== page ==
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Diisopropylfluorophosphate (DFP, diisopropyl phosphorofluoridate) is an oily, colorless or faint yellow liquid with the chemical formula C6H14FO3P. It is used in medicine and as an organophosphate insecticide. It is stable, but undergoes hydrolysis when subjected to moisture, producing hydrofluoric acid. It is a structural analog of sarin.
Additional recommended knowledge
It is known also under names Demecarium, Difluorophate, Diflupyl, Diflurphate, Dyflos, Dyphlos, Fluoropropyl, Fluropryl, Fluostigmine, Humorsol, isofluorophate, isofluorphate, Neoglaucit, PF-3, PF3, T-1703, TL 466, and others.
Uses in medicine
Diisopropylfluorophosphate (closely related to demecarium bromide) has been used in ophthalmology as a miotic agent in treatment of chronic glaucoma, as a miotic in veterinary medicine, and as an experimental agent in neuroscience because of its acetylcholinesterase inhibitory properties and ability to induce delayed peripheral neuropathy. It is known as fluostigmine and Dyflos in such uses.
Uses as toxin
The marked toxicity of esters of monofluorophosphoric acid was discovered in 1932, when Willy Lange and his PhD student Gerda von Krueger prepared the methyl, ethyl, n-propyl, and n-butyl esters and incidentally experienced their toxic effects. Another homologue of this series of esters, Diisopropylfluorophosphate, was developed by British scientist Bernard Charles Saunders. On his search for compounds to be used as chemical warfare agents, Saunders was inspired by the report by Lange und Krueger and decided to prepare the new homologue which he labeled PF-3. It was much less deadly than tabun or sarin, however it could be mixed with mustard gas, forming a more potent mixture with significantly lower melting point, resulting in an agent suitable for use in cold weather. In military research, due to its physical and chemical similarities and comparatively low toxicity, it is used as a simulant of G-agents (GA, GB, GD, GF).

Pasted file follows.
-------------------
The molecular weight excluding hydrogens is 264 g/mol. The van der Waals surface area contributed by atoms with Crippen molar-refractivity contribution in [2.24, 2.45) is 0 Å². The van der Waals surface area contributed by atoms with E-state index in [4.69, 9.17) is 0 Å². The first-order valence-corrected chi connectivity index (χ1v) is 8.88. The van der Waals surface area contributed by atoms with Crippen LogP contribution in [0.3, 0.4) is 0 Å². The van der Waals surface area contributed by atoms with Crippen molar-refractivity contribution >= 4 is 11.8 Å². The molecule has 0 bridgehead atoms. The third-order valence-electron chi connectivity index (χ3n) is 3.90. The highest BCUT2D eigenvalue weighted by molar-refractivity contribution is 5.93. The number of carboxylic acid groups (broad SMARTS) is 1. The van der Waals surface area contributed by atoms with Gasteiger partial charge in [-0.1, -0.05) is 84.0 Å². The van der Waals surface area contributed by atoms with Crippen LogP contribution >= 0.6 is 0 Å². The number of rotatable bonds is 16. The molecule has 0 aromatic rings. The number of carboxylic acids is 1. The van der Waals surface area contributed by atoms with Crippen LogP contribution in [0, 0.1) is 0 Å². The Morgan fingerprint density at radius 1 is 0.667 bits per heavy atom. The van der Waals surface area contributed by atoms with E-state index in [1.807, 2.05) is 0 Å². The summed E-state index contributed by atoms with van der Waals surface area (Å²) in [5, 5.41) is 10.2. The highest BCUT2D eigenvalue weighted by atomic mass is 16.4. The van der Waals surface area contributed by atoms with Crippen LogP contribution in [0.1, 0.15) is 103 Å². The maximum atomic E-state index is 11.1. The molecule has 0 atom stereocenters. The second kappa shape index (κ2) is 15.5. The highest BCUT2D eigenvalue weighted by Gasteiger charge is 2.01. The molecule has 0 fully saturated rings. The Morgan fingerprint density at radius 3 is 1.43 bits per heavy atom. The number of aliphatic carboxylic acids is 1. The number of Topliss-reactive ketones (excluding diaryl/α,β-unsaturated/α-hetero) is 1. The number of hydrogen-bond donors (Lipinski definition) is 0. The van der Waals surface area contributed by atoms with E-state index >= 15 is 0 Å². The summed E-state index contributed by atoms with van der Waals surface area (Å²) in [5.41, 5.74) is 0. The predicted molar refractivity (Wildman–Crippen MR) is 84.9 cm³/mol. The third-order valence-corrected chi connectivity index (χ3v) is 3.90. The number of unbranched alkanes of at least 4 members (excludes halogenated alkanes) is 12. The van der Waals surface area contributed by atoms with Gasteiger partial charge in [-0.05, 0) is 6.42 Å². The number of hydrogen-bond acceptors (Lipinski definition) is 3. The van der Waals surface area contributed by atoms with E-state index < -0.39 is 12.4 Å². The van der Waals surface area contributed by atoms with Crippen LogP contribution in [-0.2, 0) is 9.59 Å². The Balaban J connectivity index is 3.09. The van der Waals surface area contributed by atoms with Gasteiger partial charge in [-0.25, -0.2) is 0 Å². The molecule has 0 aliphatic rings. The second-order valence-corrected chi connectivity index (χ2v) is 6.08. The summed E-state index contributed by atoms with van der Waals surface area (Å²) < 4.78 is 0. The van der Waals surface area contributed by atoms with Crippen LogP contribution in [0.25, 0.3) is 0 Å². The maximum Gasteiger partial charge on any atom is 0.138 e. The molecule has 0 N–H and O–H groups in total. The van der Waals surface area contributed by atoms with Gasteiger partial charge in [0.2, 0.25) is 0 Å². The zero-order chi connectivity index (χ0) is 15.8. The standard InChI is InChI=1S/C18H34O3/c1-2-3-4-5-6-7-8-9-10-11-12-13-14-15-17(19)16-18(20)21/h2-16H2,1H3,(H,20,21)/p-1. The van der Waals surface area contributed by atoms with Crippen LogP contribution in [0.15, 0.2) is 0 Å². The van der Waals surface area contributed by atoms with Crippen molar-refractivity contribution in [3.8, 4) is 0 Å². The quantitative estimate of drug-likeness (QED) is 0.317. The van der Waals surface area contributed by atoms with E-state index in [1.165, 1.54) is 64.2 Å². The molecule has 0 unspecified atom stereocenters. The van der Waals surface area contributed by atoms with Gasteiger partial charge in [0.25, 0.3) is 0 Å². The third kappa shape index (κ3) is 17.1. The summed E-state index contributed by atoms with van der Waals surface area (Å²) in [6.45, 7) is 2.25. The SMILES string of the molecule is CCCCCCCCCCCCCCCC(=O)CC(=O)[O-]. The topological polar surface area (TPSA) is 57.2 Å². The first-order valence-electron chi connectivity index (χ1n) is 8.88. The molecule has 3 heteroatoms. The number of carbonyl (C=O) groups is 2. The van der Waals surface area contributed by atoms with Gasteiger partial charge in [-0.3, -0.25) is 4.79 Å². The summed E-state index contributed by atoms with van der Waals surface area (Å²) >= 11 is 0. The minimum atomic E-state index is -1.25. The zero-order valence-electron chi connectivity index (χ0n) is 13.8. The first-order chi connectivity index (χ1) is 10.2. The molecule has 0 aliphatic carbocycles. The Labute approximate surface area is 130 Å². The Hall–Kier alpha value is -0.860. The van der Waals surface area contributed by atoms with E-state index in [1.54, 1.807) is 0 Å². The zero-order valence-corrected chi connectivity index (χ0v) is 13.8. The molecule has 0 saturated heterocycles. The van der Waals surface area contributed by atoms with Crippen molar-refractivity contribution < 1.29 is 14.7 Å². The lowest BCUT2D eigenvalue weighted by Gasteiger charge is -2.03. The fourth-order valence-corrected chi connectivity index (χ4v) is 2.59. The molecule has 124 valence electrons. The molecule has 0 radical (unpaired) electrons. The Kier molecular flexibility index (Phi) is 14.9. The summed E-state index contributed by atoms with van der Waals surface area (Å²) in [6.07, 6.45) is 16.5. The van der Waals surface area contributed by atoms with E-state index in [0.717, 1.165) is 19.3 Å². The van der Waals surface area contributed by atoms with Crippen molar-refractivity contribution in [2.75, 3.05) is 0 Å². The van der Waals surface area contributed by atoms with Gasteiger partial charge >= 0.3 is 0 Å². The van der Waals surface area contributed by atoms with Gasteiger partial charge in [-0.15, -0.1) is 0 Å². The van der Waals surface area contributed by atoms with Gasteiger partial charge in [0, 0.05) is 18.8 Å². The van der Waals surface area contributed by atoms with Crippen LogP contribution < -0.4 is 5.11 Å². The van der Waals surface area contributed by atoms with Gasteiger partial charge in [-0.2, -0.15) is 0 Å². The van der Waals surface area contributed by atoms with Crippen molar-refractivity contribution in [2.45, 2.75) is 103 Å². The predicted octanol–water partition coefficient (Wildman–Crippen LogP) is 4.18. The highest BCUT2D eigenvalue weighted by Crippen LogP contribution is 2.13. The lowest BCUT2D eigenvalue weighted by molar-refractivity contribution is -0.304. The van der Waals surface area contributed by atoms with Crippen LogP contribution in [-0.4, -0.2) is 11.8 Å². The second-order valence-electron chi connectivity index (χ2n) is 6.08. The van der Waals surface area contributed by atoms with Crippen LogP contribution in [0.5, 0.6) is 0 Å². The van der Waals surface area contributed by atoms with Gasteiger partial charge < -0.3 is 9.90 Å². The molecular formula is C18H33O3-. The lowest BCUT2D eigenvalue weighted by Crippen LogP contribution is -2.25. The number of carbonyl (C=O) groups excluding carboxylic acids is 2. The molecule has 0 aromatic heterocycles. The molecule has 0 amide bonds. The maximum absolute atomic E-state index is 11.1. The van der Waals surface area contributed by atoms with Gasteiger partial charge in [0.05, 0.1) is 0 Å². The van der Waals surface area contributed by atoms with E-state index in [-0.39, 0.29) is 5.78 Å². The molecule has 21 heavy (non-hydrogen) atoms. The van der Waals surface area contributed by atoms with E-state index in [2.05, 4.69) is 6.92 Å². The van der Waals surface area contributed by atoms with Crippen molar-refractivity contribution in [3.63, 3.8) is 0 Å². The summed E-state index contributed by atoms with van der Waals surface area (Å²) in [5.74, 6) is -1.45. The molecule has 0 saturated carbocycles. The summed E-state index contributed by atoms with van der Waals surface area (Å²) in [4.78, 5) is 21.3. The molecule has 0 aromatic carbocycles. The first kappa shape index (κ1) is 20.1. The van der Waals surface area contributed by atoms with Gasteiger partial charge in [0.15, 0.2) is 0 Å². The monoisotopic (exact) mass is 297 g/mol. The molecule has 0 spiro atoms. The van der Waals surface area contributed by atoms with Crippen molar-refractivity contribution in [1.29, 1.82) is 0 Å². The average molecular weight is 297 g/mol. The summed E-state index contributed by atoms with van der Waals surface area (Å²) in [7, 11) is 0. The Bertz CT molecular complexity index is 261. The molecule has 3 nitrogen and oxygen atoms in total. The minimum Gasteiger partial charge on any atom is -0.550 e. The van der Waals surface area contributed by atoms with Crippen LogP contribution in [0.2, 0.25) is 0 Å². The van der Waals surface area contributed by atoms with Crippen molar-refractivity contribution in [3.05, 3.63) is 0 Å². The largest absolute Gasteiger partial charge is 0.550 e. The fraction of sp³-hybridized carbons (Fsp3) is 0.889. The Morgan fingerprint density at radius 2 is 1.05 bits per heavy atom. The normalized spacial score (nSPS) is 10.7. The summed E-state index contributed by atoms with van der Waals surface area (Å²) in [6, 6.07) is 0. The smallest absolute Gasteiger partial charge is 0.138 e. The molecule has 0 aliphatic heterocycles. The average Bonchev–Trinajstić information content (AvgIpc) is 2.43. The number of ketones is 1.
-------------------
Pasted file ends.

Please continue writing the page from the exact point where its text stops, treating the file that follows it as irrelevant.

Diisopropylfluorophosphate is a very potent neurotoxin. Its LD50 for rats is 1.3 mg/kg. It combines with the amino acid serine at the active site of the enzyme acetylcholinesterase. The enzyme deactivates the neurotransmitter acetylcholine. Neurotransmitters are needed to continue the passage of nerve impulses from one neuron to another across the synapse. Once the impulse has been transmitted, acetylcholinesterase functions to deactivate the acetylcholine almost immediately by breaking it down. If the enzyme is inhibited, acetylcholine accumulates and nerve impulses cannot be stopped, causing prolonged muscle contraction. Paralysis occurs and death may result since the respiratory muscles are affected.
|This article is licensed under the GNU Free Documentation License. It uses material from the Wikipedia article "Diisopropylfluorophosphate". A list of authors is available in Wikipedia.